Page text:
So the Oscars Just Happened

Remember when I said I would review all the Oscar-nominated films for you? I forgot, I apologize. But that’s not to say I didn’t watch them, so I won’t do you the disservice of failing to complete my mission even though the Oscars have already happened. So today I present to you a piece I like to call: An Honest Review of the Oscars and One Film to Watch and One You Should Probably Avoid.

An Honest Review of the Oscars and One Film to Watch and One You Should Probably Avoid

Here’s what happened. Stop me if I start to sound like the Skimm, because if that happens I’ve officially turned into a biddy, instead of being the normal human lady that I am who pretends she doesn’t read the Skimm.

For the first time ever I was not a fan of the Oscars. I watched the entirety of the red carpet dress-analysis, about which Chris Rock made a pretty good funny in his too loud, too racy (pun completely intended)  monologue that you can go without watching. Not that I expect TV personalities to have perfect grammar, but at least have your facts straight and don’t: mistake film director/writer Nick Hornby for Saoirse Ronan’s dad, call the Oscar-nominated film The Room instead of just Room, ask questions without listening to the answers, and finally show every single black person who attended the event to pretend that there is indeed #diversity.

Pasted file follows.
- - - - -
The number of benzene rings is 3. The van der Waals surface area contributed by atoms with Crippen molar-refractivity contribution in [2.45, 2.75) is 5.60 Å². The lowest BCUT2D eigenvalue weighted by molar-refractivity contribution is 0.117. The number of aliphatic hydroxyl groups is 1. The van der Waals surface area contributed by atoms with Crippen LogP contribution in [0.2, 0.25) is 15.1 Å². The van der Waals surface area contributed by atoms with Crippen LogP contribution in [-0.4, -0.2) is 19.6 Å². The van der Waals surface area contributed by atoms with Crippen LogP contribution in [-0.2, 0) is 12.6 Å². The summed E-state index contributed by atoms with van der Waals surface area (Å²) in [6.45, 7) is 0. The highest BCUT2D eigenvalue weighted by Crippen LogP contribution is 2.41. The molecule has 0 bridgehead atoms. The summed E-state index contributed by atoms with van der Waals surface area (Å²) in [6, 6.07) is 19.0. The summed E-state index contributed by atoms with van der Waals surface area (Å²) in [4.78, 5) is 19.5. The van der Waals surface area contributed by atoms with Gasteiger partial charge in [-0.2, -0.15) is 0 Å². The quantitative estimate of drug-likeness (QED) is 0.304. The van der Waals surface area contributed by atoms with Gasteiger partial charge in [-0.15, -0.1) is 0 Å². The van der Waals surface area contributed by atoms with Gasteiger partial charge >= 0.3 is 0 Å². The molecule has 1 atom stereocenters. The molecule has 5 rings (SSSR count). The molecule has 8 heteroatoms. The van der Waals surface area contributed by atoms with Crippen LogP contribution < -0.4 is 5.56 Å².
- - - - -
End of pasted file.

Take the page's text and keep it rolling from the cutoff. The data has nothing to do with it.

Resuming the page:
As usual, the damn thing dragged on till 12:30am, after hours and hours of hearing Mad Max win too many awards, when we finally got to see Leo look all smug and then pretend that he’s more excited about the environment and indigenous people than he is about the little gold trophy in his hand. And so now appropriately at this point in my rant I present you with:

The Movie You Should Probably Avoid

If you’re thinking, like I once did, that you have a duty to watch The Revenant because Leo won his first Oscar acting in it, you’re wrong. This is such a specific movie, created for such a specific viewer, so please do yourself the favor and don’t waste your time unless you find you are this viewer. This was one of the most horrific movies to watch. There is blood, gore, murder, rape, horrifically graphic scenes AND sounds, and it goes on for 3 hours. I think I watched the whole thing with my hands partially over my eyes.